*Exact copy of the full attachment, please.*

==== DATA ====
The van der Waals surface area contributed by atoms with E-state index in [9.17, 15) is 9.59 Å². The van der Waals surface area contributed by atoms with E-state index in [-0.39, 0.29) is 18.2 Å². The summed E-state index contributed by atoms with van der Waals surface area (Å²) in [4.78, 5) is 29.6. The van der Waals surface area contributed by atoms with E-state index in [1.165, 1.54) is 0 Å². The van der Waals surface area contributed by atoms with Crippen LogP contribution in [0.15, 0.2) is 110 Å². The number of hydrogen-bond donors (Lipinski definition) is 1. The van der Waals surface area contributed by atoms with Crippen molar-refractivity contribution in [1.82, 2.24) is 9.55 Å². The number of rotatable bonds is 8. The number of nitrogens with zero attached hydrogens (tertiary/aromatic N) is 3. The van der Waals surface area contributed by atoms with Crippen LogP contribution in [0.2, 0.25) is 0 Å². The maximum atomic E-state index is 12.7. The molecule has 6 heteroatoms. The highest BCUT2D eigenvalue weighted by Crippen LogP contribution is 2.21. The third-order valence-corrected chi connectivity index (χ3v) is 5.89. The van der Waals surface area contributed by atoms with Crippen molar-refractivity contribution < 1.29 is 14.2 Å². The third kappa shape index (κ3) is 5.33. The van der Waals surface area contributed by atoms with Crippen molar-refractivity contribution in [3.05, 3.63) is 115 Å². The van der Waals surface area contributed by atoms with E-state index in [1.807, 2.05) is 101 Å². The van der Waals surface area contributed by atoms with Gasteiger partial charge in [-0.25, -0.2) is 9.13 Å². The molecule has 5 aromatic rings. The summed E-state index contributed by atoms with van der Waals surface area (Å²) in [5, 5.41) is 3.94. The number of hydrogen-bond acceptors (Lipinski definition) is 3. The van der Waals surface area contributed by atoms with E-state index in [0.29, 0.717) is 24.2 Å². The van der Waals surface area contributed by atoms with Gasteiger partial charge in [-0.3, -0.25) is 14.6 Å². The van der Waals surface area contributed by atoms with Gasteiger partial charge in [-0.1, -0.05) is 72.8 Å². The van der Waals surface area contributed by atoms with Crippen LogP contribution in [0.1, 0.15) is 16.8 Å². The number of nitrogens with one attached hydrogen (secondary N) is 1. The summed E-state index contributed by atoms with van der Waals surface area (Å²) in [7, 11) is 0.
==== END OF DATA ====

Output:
The van der Waals surface area contributed by atoms with E-state index in [9.17, 15) is 9.59 Å². The van der Waals surface area contributed by atoms with E-state index in [-0.39, 0.29) is 18.2 Å². The summed E-state index contributed by atoms with van der Waals surface area (Å²) in [4.78, 5) is 29.6. The van der Waals surface area contributed by atoms with E-state index in [1.165, 1.54) is 0 Å². The van der Waals surface area contributed by atoms with Crippen LogP contribution in [0.15, 0.2) is 110 Å². The number of hydrogen-bond donors (Lipinski definition) is 1. The van der Waals surface area contributed by atoms with Crippen molar-refractivity contribution in [1.82, 2.24) is 9.55 Å². The number of rotatable bonds is 8. The number of nitrogens with zero attached hydrogens (tertiary/aromatic N) is 3. The van der Waals surface area contributed by atoms with Crippen LogP contribution in [0.2, 0.25) is 0 Å². The maximum atomic E-state index is 12.7. The molecule has 6 heteroatoms. The highest BCUT2D eigenvalue weighted by Crippen LogP contribution is 2.21. The third-order valence-corrected chi connectivity index (χ3v) is 5.89. The van der Waals surface area contributed by atoms with Crippen molar-refractivity contribution < 1.29 is 14.2 Å². The third kappa shape index (κ3) is 5.33. The van der Waals surface area contributed by atoms with Crippen molar-refractivity contribution in [3.05, 3.63) is 115 Å². The van der Waals surface area contributed by atoms with E-state index in [1.807, 2.05) is 101 Å². The van der Waals surface area contributed by atoms with Gasteiger partial charge in [-0.25, -0.2) is 9.13 Å². The molecule has 5 aromatic rings. The summed E-state index contributed by atoms with van der Waals surface area (Å²) in [5, 5.41) is 3.94. The number of hydrogen-bond acceptors (Lipinski definition) is 3. The van der Waals surface area contributed by atoms with E-state index in [0.29, 0.717) is 24.2 Å². The van der Waals surface area contributed by atoms with Gasteiger partial charge in [-0.3, -0.25) is 14.6 Å². The van der Waals surface area contributed by atoms with Gasteiger partial charge in [-0.1, -0.05) is 72.8 Å². The van der Waals surface area contributed by atoms with Crippen LogP contribution in [0.1, 0.15) is 16.8 Å². The number of nitrogens with one attached hydrogen (secondary N) is 1. The summed E-state index contributed by atoms with van der Waals surface area (Å²) in [7, 11) is 0.